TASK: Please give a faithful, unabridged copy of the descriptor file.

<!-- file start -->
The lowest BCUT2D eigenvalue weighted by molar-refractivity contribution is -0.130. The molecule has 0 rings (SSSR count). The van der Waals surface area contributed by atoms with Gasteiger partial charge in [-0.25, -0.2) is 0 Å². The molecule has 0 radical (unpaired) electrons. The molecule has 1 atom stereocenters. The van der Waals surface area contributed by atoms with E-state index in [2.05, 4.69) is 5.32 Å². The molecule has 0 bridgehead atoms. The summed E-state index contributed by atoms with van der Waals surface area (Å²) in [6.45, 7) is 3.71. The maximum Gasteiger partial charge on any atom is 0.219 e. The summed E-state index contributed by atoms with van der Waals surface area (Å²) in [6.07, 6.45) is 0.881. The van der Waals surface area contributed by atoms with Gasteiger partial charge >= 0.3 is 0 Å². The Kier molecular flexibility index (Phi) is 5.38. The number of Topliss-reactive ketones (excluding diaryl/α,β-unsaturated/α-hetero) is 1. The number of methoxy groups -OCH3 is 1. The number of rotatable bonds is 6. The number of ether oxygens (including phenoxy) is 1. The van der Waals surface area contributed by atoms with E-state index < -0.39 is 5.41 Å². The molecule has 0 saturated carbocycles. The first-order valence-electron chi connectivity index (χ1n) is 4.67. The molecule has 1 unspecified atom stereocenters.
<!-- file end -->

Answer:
The lowest BCUT2D eigenvalue weighted by molar-refractivity contribution is -0.130. The molecule has 0 rings (SSSR count). The van der Waals surface area contributed by atoms with Gasteiger partial charge in [-0.25, -0.2) is 0 Å². The molecule has 0 radical (unpaired) electrons. The molecule has 1 atom stereocenters. The van der Waals surface area contributed by atoms with E-state index in [2.05, 4.69) is 5.32 Å². The molecule has 0 bridgehead atoms. The summed E-state index contributed by atoms with van der Waals surface area (Å²) in [6.45, 7) is 3.71. The maximum Gasteiger partial charge on any atom is 0.219 e. The summed E-state index contributed by atoms with van der Waals surface area (Å²) in [6.07, 6.45) is 0.881. The van der Waals surface area contributed by atoms with Gasteiger partial charge >= 0.3 is 0 Å². The Kier molecular flexibility index (Phi) is 5.38. The number of Topliss-reactive ketones (excluding diaryl/α,β-unsaturated/α-hetero) is 1. The number of methoxy groups -OCH3 is 1. The number of rotatable bonds is 6. The number of ether oxygens (including phenoxy) is 1. The van der Waals surface area contributed by atoms with E-state index < -0.39 is 5.41 Å². The molecule has 0 saturated carbocycles. The first-order valence-electron chi connectivity index (χ1n) is 4.67. The molecule has 1 unspecified atom stereocenters.